Updated: Sep 26, 2020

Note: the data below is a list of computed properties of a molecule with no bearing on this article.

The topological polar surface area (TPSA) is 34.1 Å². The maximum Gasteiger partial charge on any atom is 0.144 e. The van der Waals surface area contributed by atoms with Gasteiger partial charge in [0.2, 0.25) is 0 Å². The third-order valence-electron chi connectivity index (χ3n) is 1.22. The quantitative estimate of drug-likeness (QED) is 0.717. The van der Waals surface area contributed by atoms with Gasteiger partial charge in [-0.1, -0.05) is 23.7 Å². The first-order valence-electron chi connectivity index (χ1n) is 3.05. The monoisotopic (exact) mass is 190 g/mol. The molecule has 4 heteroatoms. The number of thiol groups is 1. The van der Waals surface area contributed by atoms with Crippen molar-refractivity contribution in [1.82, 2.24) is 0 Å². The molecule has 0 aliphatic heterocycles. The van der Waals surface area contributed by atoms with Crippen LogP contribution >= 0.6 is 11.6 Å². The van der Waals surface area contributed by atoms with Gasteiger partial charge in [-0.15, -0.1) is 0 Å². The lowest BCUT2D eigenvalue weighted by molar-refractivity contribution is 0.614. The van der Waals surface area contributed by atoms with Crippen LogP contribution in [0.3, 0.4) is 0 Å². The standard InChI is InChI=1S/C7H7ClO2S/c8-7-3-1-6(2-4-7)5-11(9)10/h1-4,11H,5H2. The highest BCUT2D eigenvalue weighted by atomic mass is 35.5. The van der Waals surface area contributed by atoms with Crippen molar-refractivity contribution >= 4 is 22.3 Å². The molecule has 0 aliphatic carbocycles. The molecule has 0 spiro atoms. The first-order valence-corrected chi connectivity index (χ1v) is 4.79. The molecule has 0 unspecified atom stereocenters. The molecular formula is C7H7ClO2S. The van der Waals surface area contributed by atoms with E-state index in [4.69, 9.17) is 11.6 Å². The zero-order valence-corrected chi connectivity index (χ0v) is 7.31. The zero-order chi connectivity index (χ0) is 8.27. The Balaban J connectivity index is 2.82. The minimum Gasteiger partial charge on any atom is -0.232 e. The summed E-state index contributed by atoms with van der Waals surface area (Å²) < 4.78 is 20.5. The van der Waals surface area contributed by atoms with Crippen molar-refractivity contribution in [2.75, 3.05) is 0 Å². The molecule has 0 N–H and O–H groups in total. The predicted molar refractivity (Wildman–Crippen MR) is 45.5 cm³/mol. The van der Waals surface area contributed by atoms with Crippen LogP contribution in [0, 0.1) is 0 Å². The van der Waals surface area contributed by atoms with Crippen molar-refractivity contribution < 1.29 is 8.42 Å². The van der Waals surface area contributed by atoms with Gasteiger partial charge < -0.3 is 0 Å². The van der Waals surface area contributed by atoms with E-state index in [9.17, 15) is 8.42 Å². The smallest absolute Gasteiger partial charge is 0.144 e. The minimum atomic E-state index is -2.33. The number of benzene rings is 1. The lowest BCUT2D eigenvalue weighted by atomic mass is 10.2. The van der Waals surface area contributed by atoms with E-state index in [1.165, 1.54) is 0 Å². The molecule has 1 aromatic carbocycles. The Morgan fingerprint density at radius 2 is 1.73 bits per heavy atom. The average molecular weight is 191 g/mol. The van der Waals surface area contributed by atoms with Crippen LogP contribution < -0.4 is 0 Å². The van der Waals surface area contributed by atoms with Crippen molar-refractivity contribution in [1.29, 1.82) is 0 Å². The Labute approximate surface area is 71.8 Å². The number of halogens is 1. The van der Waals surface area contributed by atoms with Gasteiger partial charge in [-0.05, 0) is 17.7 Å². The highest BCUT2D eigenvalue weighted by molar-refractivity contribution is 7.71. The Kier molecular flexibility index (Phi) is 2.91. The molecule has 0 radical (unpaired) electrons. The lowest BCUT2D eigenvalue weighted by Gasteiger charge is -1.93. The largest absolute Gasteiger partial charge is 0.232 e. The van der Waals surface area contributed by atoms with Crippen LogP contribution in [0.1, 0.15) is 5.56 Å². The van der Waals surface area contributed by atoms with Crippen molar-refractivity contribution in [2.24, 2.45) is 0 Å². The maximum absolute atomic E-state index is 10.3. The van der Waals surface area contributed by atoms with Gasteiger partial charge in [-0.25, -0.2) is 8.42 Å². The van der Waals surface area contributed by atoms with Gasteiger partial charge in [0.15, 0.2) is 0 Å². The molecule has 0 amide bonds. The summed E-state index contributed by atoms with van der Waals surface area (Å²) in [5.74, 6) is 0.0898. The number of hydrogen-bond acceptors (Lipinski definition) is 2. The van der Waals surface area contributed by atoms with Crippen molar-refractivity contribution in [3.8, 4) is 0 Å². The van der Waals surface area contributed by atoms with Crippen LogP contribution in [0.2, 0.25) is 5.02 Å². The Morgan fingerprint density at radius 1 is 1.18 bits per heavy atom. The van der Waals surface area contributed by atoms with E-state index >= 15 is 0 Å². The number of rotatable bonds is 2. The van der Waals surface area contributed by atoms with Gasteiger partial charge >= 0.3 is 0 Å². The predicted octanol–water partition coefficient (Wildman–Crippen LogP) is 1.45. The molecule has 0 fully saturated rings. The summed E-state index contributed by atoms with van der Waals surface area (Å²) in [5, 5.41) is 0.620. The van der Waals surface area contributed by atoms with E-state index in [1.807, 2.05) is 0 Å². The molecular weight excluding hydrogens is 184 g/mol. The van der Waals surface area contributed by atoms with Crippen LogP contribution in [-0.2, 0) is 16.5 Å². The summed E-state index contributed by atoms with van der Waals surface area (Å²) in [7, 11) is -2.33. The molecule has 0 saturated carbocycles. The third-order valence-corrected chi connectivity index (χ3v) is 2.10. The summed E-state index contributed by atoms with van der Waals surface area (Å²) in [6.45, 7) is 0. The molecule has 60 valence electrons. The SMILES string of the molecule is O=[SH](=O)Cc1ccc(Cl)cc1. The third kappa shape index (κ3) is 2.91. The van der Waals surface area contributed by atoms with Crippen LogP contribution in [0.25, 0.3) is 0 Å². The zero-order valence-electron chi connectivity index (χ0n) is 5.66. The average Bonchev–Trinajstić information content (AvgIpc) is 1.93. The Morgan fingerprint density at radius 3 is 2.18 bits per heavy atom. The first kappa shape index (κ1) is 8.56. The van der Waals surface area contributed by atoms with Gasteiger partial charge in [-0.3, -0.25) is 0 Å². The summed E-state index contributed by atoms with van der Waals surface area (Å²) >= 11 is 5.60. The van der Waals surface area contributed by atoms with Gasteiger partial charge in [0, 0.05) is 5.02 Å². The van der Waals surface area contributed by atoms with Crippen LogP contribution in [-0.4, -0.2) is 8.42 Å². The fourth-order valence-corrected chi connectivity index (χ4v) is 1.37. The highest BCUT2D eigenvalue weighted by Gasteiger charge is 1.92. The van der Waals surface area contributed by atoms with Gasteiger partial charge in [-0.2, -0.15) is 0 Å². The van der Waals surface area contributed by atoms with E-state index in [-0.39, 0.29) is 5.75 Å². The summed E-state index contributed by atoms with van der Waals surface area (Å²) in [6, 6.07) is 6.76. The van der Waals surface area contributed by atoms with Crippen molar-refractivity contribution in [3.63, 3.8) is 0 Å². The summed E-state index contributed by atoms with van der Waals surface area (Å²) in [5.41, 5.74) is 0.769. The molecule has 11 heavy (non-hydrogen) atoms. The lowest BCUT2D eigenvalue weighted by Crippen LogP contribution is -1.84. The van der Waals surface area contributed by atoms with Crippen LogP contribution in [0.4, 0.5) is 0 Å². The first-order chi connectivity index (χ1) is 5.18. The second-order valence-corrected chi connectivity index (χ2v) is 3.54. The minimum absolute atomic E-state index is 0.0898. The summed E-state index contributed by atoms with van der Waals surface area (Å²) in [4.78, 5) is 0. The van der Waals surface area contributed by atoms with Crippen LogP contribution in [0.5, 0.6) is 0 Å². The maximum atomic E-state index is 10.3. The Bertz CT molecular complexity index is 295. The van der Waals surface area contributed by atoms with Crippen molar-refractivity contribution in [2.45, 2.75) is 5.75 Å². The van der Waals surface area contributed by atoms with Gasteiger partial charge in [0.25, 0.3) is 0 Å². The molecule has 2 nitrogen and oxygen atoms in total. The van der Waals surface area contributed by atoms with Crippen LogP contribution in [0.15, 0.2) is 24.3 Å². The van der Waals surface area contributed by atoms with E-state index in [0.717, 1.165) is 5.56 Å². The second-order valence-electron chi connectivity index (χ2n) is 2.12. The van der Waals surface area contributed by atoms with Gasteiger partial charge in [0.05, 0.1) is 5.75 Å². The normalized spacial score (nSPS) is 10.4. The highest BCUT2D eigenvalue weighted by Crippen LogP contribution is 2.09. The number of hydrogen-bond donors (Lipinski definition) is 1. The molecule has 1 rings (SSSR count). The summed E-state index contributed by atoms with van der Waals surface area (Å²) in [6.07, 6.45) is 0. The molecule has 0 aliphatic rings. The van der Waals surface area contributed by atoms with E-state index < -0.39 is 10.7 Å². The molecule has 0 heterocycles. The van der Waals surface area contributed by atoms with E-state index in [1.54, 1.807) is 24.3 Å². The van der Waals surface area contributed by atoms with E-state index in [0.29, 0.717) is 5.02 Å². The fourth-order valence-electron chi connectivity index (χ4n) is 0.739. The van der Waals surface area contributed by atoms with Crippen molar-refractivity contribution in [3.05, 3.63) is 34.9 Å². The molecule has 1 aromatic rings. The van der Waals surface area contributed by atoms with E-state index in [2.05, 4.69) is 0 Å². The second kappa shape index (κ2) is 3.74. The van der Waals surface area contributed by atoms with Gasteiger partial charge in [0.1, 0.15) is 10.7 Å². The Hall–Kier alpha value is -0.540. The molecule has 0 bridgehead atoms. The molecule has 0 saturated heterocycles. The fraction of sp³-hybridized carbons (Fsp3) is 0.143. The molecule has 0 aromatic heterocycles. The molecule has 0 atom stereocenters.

A new financing mechanism to accelerate women’s influence and participation in peace processes was launched by the Women’s Peace and Humanitarian Fund on 10 September. The fund’s Rapid Response Window (RRW) on Women’s Participation in Peace Processes and the Implementation of Peace Agreements aims to address funding gaps obstructing efforts of women peacebuilders and women’s civil society organizations to effectively influence and participate in peace processes. Ghita el Khyari, head of the secretariat for the Women’s Peace and Humanitarian Fund, says through the new funding mechanism, the fund will mobilize and rapidly channel urgently-needed financing for strategic, short-term civil society-led initiatives. She says this will enhance women’s influence and meaningful participation in various stages of peace processes in every region of the world. “As we approach the 20th anniversary of the United Nations Security Council Resolution 1325 next month, against the backdrop of the deadliest global pandemic of our generation, women's contributions to peace processes are more urgent than ever. The fund’s RRW has two funding streams of Direct Support or Short-Term Grants (currently closed),” says el Khyari. According to el Khyari, with Direct Support funding, the RRW finances an activity or service directly to ensure access and influence, while Short-Term Grants are for projects that address barriers to women’s influence and participation in peace processes and implementation of peace agreements. She says the Direct Support funding stream is open for applications on the fund’s global website in English, French, Spanish and Arabic. There is no application deadline for funding proposals which are accepted on a rolling basis and civil society organizations from all Official Development Assistance eligible countries are qualified to apply. The Women’s Peace and Humanitarian Fund has taken a participatory approach to establishing the RRW through a series of consultations with women peacebuilders and diverse stakeholders and experts. El Khyari says these consultations have ensured the RRW does not duplicate the critical work of United Nations agencies and international non-governmental organizations, but rather fulfils an essential function of responding to alarming funding gaps. She says these gaps continue to constitute barriers to women’s access to and influence over peace processes and their effective implementation. “The establishment of the Women’s Peace and Humanitarian Fund RRW was a recommendation of the UN Secretary General in his October 2019 annual report on women, peace and security. It has been made possible with generous support of the governments of Austria, Canada and Norway,” says the secretariat.